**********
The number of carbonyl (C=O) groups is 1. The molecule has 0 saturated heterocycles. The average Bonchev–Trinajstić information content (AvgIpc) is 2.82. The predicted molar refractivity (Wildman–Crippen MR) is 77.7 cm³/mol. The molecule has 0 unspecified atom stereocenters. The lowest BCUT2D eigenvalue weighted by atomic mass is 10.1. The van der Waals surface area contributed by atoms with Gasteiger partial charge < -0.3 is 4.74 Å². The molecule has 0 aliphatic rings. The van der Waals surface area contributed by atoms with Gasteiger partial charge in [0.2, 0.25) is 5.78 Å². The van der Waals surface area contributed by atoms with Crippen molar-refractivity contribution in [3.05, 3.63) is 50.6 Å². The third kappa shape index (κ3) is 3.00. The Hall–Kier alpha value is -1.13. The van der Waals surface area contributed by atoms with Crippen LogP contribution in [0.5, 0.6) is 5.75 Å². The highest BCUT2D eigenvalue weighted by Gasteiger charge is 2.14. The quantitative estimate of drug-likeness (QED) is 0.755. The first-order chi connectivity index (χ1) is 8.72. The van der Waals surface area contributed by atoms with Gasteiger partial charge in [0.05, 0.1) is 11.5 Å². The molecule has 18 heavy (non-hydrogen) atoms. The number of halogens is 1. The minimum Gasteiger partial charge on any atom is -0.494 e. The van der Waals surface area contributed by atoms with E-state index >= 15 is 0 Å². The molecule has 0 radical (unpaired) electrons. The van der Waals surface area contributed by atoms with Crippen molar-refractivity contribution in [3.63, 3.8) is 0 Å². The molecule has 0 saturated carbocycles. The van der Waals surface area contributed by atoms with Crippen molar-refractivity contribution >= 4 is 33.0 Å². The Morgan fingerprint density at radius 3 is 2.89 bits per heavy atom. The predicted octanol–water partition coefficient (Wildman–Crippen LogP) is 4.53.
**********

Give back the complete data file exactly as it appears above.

The number of carbonyl (C=O) groups is 1. The molecule has 0 saturated heterocycles. The average Bonchev–Trinajstić information content (AvgIpc) is 2.82. The predicted molar refractivity (Wildman–Crippen MR) is 77.7 cm³/mol. The molecule has 0 unspecified atom stereocenters. The lowest BCUT2D eigenvalue weighted by atomic mass is 10.1. The van der Waals surface area contributed by atoms with Gasteiger partial charge < -0.3 is 4.74 Å². The molecule has 0 aliphatic rings. The van der Waals surface area contributed by atoms with Gasteiger partial charge in [0.2, 0.25) is 5.78 Å². The van der Waals surface area contributed by atoms with Crippen molar-refractivity contribution in [3.05, 3.63) is 50.6 Å². The third kappa shape index (κ3) is 3.00. The Hall–Kier alpha value is -1.13. The van der Waals surface area contributed by atoms with Crippen LogP contribution in [0.5, 0.6) is 5.75 Å². The highest BCUT2D eigenvalue weighted by Gasteiger charge is 2.14. The quantitative estimate of drug-likeness (QED) is 0.755. The first-order chi connectivity index (χ1) is 8.72. The van der Waals surface area contributed by atoms with Gasteiger partial charge in [0.05, 0.1) is 11.5 Å². The molecule has 18 heavy (non-hydrogen) atoms. The number of halogens is 1. The minimum Gasteiger partial charge on any atom is -0.494 e. The van der Waals surface area contributed by atoms with E-state index >= 15 is 0 Å². The molecule has 0 radical (unpaired) electrons. The van der Waals surface area contributed by atoms with Crippen molar-refractivity contribution in [3.63, 3.8) is 0 Å². The molecule has 0 saturated carbocycles. The van der Waals surface area contributed by atoms with Crippen molar-refractivity contribution >= 4 is 33.0 Å². The Morgan fingerprint density at radius 3 is 2.89 bits per heavy atom. The predicted octanol–water partition coefficient (Wildman–Crippen LogP) is 4.53.